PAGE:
The proposed reform introducing the so-called global CIT will take away the so-called emerging countries their predominance in the form of preferential tax rates. Thus, the beneficiaries of the proposed solutions will be primarily the richest countries with an established position, which do not have to compete with the amount of tax burdens. The projected, additional tax revenues will mainly go to countries where international corporations eligible for the minimum CIT is their headquarters.
In addition to the direct fiscal effects of the global CIT agreement on national budgets, one should also bear in mind the indirect effects of global taxes, such as shifting the burden of additional liabilities onto employees of multinational corporations or consumers, or a decline in the profitability of international investments.
To sum up, the solution consisting in establishing a minimum rate of global CIT tax is an instrument favoring the most developed countries with a strong, established position in the global economic landscape. The adoption of the above rule will largely negatively affect the interests of small countries, or those whose economies have been based on free-market principles for just a few dozen years, and thus have not managed to develop an appropriate position on international markets.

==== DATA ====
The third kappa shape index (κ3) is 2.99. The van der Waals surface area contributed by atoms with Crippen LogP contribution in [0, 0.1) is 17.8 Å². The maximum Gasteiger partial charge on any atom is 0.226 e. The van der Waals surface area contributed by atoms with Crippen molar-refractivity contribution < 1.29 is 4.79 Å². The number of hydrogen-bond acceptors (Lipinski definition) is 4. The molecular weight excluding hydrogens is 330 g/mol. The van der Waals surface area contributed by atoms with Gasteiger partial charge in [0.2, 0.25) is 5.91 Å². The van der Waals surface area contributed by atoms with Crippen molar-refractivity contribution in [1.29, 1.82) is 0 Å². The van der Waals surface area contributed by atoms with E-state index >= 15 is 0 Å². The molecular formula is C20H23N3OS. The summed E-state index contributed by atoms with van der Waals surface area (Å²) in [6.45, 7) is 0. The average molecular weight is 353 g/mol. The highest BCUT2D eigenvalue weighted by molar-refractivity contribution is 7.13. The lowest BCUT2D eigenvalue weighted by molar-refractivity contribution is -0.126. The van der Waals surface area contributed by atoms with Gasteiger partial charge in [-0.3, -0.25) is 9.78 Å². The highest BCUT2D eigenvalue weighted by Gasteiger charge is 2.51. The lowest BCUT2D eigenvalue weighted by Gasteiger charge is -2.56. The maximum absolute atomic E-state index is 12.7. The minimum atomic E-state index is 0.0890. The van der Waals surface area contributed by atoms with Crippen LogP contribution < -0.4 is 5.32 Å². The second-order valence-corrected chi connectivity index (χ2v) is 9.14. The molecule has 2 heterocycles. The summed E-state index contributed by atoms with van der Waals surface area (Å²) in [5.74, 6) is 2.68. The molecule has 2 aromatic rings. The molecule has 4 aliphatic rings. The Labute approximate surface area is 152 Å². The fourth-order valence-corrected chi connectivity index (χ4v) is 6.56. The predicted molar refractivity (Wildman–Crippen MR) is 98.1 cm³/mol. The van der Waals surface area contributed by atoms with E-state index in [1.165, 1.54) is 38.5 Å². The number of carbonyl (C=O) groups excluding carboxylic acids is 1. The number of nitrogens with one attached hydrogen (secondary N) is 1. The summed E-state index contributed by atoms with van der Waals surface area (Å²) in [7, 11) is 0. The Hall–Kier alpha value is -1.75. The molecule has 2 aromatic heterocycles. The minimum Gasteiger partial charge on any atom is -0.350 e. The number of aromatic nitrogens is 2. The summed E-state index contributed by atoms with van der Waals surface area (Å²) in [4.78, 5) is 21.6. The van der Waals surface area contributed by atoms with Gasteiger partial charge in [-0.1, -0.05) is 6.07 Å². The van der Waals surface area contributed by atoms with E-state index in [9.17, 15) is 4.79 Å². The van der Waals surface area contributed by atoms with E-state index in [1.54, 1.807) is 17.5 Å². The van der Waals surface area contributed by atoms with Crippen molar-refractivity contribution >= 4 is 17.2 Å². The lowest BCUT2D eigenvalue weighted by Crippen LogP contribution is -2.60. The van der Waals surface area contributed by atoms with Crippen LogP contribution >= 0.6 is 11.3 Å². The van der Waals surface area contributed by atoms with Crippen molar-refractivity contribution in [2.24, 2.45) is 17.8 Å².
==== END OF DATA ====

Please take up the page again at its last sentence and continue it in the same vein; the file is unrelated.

Therefore, taking into account the above, we believe that Poland should retain the ability to compete in the tax system with other countries because as a motor of economic development.. Moreover, the introduction of the international tax regime will have a destructive effect on the domestic economy due to the decline in Foreign Direct Investments. It should be noted that along with capital from abroad, we also receive organizational culture and know-how, thanks to which our industry participates in the process of technological transformation, and is also an important element of global supply chains.
The ZPP emphasizes that the actions of states to limit tax avoidance and evasion must take a positive dimension to a greater extent, attracting taxpayers
and entrepreneurs not only with the amount of levies but also with the simplicity and transparency of the entire tax system. The occurrence of tax competition causes countries to strive to improve the quality of the adopted law or to develop tax mechanisms supporting entrepreneurship.
We believe that the shaping of tax policy should unconditionally remain the sovereign matter of each country, as only such an approach can reflect both the needs
and fiscal capacity of each country. On the other hand, the state of affairs in which there is natural competition between states as tax jurisdictions with varying degrees of attractiveness is a welcome phenomenon as it stimulates global economic growth.
Regardless of the above considerations, we point out that the proposals resulting from the project lasting more than two years, carried out as part of the OECD’s work, will probably not solve the most important problem, which is the erosion of the CIT tax base. Thus, the introduction of sales tax seems to be a much more effective solution, the more so as EU law does not contradict this idea.